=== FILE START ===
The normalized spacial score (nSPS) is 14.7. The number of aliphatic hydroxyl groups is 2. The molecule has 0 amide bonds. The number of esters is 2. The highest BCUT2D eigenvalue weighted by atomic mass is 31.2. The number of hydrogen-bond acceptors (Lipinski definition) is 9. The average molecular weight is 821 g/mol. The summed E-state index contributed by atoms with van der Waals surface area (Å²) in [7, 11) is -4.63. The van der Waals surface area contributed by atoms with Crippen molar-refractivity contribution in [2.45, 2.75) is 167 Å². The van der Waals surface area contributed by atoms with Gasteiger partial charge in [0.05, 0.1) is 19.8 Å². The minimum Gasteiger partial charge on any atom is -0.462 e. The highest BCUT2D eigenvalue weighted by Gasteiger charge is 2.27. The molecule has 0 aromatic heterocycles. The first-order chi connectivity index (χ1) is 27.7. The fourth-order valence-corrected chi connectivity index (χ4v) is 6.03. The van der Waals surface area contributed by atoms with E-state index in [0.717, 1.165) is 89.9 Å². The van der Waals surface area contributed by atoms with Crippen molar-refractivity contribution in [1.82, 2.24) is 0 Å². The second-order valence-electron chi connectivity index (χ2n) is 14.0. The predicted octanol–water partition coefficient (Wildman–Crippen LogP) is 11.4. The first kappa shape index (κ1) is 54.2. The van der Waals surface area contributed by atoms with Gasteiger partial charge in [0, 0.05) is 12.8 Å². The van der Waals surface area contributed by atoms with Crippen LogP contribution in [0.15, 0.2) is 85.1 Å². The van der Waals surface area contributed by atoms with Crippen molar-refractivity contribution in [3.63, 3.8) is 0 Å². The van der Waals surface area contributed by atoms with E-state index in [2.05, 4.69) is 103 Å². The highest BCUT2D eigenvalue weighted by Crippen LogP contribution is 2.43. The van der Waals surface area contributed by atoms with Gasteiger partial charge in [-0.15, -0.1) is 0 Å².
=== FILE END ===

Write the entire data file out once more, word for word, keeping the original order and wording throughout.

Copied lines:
The normalized spacial score (nSPS) is 14.7. The number of aliphatic hydroxyl groups is 2. The molecule has 0 amide bonds. The number of esters is 2. The highest BCUT2D eigenvalue weighted by atomic mass is 31.2. The number of hydrogen-bond acceptors (Lipinski definition) is 9. The average molecular weight is 821 g/mol. The summed E-state index contributed by atoms with van der Waals surface area (Å²) in [7, 11) is -4.63. The van der Waals surface area contributed by atoms with Crippen molar-refractivity contribution in [2.45, 2.75) is 167 Å². The van der Waals surface area contributed by atoms with Gasteiger partial charge in [0.05, 0.1) is 19.8 Å². The minimum Gasteiger partial charge on any atom is -0.462 e. The highest BCUT2D eigenvalue weighted by Gasteiger charge is 2.27. The molecule has 0 aromatic heterocycles. The first-order chi connectivity index (χ1) is 27.7. The fourth-order valence-corrected chi connectivity index (χ4v) is 6.03. The van der Waals surface area contributed by atoms with E-state index in [0.717, 1.165) is 89.9 Å². The van der Waals surface area contributed by atoms with Crippen molar-refractivity contribution in [1.82, 2.24) is 0 Å². The second-order valence-electron chi connectivity index (χ2n) is 14.0. The predicted octanol–water partition coefficient (Wildman–Crippen LogP) is 11.4. The first kappa shape index (κ1) is 54.2. The van der Waals surface area contributed by atoms with Gasteiger partial charge in [0, 0.05) is 12.8 Å². The van der Waals surface area contributed by atoms with Crippen LogP contribution in [0.15, 0.2) is 85.1 Å². The van der Waals surface area contributed by atoms with Crippen molar-refractivity contribution in [3.63, 3.8) is 0 Å². The van der Waals surface area contributed by atoms with E-state index in [2.05, 4.69) is 103 Å². The highest BCUT2D eigenvalue weighted by Crippen LogP contribution is 2.43. The van der Waals surface area contributed by atoms with Gasteiger partial charge in [-0.15, -0.1) is 0 Å².